TAIWAN: MADE IN TAIPEI
THE TAIWAN CAPITAL MAY JUST PROVE TO BE YOUR NEW FAVOURITE ASIAN CITY.
The capital of Taiwan may just prove to be your new favourite Asian city.
Iam sitting on the lounge in my suite at the Grand Hyatt Taipei, dressed in my pyjamas. Relaxed but wide awake, I peak through the curtains to see the magnificent Taipei 101 building next door, lit up in all its glory.
I hear faint music and push a button to open the curtains. Is that an Ed Sheeran song I hear? Where is it coming from? I see throngs of people walking the streets below me.
It’s 10 pm and life is thriving in the Taiwanese capital. Lights flicker on and off like little stars, and I see a giant screen playing a video off in the distance.
My FOMO (fear of missing out) is real, and I just have to find out what Taipei has in store for me. I quickly change, grab my handbag, head down to the lobby and out into the night.
I walk a few blocks to the nearby Xinyi Shopping District and get distracted by the still open Forever 21 store. I stroll past a long line of young Taiwanese waiting to get into a nightclub, and then make a beeline towards H&M. I resist the temptation of late-night purchases and window shop instead, circling back following the sound of the music. I happen upon Commune A7, a very hip dining area filled with all manner of food trucks and stalls. It’s here that the DJ is playing music, locals are eating and drinking, and the whole vibe is very chilled out. I’m up for a late-night snack and try an icy pole shaped like a watermelon. It tastes as good as it looks. I slowly make my way back to the hotel to get some sleep before a day of exploring tomorrow.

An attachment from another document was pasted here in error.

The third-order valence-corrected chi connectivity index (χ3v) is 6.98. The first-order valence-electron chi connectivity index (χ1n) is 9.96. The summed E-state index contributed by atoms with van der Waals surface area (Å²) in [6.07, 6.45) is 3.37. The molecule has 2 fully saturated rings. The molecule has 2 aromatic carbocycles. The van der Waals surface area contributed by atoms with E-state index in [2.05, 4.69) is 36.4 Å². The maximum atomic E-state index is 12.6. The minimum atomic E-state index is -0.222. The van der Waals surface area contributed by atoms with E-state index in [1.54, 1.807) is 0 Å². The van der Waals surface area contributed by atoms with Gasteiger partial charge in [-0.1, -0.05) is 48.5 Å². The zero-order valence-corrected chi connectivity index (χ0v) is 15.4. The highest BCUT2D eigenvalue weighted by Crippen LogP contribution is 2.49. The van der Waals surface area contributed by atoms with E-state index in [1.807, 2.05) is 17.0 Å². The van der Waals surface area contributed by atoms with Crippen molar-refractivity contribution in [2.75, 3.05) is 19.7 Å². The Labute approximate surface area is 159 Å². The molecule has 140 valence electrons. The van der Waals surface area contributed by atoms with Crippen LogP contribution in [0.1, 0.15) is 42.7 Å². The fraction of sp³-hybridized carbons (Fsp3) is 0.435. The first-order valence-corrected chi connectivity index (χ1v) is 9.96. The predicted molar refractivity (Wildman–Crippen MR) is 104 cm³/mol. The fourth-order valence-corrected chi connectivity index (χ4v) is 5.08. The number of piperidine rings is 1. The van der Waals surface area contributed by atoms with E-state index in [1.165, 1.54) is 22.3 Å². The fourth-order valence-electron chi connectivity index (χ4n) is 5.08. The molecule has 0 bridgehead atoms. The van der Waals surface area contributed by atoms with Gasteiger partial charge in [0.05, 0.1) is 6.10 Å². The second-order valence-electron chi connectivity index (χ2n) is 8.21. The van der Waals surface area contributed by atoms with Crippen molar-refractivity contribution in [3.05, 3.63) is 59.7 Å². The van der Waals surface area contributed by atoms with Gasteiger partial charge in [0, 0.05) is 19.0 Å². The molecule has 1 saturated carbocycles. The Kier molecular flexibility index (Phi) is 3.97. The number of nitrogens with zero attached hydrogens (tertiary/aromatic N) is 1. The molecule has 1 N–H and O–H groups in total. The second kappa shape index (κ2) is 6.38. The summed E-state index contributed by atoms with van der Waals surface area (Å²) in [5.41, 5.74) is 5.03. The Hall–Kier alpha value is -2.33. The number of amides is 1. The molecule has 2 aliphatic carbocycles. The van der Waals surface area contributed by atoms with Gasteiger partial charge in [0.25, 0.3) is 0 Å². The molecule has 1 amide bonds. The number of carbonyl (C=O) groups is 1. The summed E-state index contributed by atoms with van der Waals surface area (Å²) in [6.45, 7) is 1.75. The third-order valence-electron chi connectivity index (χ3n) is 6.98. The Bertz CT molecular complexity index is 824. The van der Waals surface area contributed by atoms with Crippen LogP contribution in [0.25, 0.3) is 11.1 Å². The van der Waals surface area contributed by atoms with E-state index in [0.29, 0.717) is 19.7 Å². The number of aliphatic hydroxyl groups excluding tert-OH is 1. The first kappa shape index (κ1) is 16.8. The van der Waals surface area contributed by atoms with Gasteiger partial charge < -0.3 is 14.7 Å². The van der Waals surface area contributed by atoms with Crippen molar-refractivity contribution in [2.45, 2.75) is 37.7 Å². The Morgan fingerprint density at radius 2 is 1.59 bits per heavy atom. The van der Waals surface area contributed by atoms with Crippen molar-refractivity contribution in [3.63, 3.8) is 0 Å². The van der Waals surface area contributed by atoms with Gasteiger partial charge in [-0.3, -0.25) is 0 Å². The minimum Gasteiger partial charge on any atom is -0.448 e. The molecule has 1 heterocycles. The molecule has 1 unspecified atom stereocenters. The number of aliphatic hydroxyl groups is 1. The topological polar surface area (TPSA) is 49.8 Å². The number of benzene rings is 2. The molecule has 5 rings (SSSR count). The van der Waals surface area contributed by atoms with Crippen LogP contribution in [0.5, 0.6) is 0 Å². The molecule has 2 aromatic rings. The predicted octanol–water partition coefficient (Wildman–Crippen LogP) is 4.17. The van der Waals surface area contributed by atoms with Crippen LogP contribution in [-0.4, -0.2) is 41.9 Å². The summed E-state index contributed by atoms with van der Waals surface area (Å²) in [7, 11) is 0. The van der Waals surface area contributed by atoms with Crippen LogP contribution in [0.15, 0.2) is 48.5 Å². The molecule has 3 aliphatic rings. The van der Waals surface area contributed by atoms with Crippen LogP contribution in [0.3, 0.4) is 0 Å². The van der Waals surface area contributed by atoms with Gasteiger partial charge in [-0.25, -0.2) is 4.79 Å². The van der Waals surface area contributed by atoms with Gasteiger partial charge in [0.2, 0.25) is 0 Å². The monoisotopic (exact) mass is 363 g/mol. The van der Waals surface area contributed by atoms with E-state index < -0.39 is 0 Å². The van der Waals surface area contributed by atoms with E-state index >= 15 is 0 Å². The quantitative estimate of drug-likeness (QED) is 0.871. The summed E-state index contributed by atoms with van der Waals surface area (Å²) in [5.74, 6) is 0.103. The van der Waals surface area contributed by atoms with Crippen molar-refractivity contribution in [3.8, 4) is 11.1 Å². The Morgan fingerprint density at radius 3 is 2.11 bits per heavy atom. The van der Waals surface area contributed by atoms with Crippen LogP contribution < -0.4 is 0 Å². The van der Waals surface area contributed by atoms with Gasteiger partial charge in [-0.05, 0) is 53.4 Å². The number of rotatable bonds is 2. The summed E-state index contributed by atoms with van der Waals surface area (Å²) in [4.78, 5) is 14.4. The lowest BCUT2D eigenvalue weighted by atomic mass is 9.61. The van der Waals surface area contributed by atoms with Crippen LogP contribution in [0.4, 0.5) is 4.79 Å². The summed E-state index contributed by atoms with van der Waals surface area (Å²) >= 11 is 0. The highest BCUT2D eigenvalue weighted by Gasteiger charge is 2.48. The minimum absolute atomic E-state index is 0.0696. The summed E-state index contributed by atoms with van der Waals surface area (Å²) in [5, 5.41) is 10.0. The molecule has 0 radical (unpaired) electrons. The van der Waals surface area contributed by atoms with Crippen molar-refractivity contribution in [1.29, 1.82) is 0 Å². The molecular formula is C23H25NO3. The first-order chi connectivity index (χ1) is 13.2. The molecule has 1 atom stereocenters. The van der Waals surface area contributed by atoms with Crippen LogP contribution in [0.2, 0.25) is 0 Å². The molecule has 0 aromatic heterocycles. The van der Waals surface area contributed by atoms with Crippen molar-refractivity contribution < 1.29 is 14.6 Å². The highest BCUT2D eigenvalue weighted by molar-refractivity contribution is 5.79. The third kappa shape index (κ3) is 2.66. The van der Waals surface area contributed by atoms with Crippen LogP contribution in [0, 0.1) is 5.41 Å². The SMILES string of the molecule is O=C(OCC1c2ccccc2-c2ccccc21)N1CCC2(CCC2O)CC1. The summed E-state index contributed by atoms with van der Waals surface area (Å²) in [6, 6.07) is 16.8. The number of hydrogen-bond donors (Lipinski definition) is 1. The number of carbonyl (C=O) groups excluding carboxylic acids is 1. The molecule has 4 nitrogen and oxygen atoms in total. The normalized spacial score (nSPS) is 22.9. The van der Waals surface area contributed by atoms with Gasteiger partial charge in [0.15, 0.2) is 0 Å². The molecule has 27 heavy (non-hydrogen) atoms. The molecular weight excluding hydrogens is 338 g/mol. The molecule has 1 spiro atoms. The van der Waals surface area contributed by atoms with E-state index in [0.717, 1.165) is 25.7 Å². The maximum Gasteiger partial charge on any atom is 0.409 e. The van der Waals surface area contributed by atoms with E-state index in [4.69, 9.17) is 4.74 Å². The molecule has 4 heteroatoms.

The next morning we head to Yoshan tea shop for some tea tasting. Yoshan Tea has been growing and making tea in the mountains in the middle of the country since 1880. We try the tea-roasting experience, each roasting our own, which we get to take home at the end. In between monitoring our tea’s progression we taste varieties of Yoshan’s Dong Ding Oolong Tea, Shan Tea and Oriental Beauty
Tea. I admire the precision and the order of the tea ceremony.
We visit Longshan Temple next, a Buddhist temple built in 1738, and stroll through the Bopiliao Historical Block housing some of the city’s historical architecture.
It’s then on to the mother of Taiwan’s food scene for lunch, the world-renowned Din Tai Fung. I am an avid fan of this restaurant chain back home, so to be able to eat it here in
Taipei where it all started has me champing at the bit. Din Tai Fung began as a cooking oil business in 1958, then, in 1972, it became the restaurant specialising in xiao long bao (soup dumplings) that we know and love today. With locations across Taipei and with 100 locations throughout the world, we visit the original location at Xinying Road. People travel from all over to come here, and yes you can expect a wait time.
The menu here is bigger than the Din Tai Fung back in Australia, but the taste is just as exquisite. Follow the instructions on the table to try their world-famous xiao long bao (dip it in sauce, poke a hole to release the broth and be careful: it’s hot). The other dishes we try include spicy pickled cucumber, braised cabbage, braised beef noodle soup, shrimp and pork pot stickers, and green squash and shrimp dumplings.
The fresh food theme continues as we make our way to Taipei’s fish market, the Addiction Aquatic Development. AAD encompasses restaurants, a seafood market, grocery and a very cool stand-up sushi bar. We visit Trésors de la Mer restaurant upstairs for a dinner of fresh sushi and delicious seafood cooked in a hot pot at our table.
Our last stop for the evening is Linjiang Street Night Market, not far from our hotel. The smells and sights of night markets are always intriguing – stinky tofu anyone? I pick up a few gifts here then it’s back to the Grand Hyatt Taipei to relax.
I’m staying in a Grand Executive View Suite and it has one of the most incredible city outlooks I’ve ever seen. With views to three sides, you feel right in the heart of downtown Taipei. I fill the huge bathtub, and turn on the TV (yes, there’s a TV in the bathroom), stepping into the tub with the blinds open and the night lights of Taipei twinkling before me. It’s definitely a case of “I can see them, but I hope they can’t see me”.